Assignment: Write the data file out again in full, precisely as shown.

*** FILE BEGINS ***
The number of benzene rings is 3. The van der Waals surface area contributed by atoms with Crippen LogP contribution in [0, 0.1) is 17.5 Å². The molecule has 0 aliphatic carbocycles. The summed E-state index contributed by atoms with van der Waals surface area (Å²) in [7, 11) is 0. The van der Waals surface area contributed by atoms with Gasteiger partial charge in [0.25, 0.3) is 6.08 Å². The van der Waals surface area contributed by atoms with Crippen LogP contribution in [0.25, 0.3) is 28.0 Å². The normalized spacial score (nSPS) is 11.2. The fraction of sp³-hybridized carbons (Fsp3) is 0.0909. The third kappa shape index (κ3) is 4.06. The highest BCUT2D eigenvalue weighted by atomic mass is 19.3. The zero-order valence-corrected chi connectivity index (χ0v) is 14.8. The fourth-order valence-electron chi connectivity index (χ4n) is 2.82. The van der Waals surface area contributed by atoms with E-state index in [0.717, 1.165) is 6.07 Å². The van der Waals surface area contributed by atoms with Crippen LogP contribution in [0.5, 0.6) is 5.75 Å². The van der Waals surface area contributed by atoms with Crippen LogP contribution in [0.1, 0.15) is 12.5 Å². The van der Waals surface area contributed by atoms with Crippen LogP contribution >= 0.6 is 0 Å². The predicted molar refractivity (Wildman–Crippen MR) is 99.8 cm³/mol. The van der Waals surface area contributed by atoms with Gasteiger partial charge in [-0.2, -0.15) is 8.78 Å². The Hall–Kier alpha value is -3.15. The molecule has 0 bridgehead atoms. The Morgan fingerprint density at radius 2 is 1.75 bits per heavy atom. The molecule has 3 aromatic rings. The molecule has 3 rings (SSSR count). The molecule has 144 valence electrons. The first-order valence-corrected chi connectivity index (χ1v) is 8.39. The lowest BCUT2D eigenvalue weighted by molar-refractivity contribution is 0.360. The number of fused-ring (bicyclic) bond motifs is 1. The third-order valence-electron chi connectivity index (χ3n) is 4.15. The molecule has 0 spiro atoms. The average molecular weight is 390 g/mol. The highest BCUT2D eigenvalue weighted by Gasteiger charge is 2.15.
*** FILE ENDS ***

The number of benzene rings is 3. The van der Waals surface area contributed by atoms with Crippen LogP contribution in [0, 0.1) is 17.5 Å². The molecule has 0 aliphatic carbocycles. The summed E-state index contributed by atoms with van der Waals surface area (Å²) in [7, 11) is 0. The van der Waals surface area contributed by atoms with Gasteiger partial charge in [0.25, 0.3) is 6.08 Å². The van der Waals surface area contributed by atoms with Crippen LogP contribution in [0.25, 0.3) is 28.0 Å². The normalized spacial score (nSPS) is 11.2. The fraction of sp³-hybridized carbons (Fsp3) is 0.0909. The third kappa shape index (κ3) is 4.06. The highest BCUT2D eigenvalue weighted by atomic mass is 19.3. The zero-order valence-corrected chi connectivity index (χ0v) is 14.8. The fourth-order valence-electron chi connectivity index (χ4n) is 2.82. The van der Waals surface area contributed by atoms with E-state index in [0.717, 1.165) is 6.07 Å². The van der Waals surface area contributed by atoms with Crippen LogP contribution in [0.5, 0.6) is 5.75 Å². The van der Waals surface area contributed by atoms with Crippen LogP contribution in [0.1, 0.15) is 12.5 Å². The van der Waals surface area contributed by atoms with Crippen LogP contribution >= 0.6 is 0 Å². The predicted molar refractivity (Wildman–Crippen MR) is 99.8 cm³/mol. The van der Waals surface area contributed by atoms with Gasteiger partial charge in [-0.2, -0.15) is 8.78 Å². The Hall–Kier alpha value is -3.15. The molecule has 0 bridgehead atoms. The Morgan fingerprint density at radius 2 is 1.75 bits per heavy atom. The molecule has 3 aromatic rings. The molecule has 3 rings (SSSR count). The molecule has 144 valence electrons. The first-order valence-corrected chi connectivity index (χ1v) is 8.39. The lowest BCUT2D eigenvalue weighted by molar-refractivity contribution is 0.360. The number of fused-ring (bicyclic) bond motifs is 1. The third-order valence-electron chi connectivity index (χ3n) is 4.15. The molecule has 0 spiro atoms. The average molecular weight is 390 g/mol. The highest BCUT2D eigenvalue weighted by Gasteiger charge is 2.15.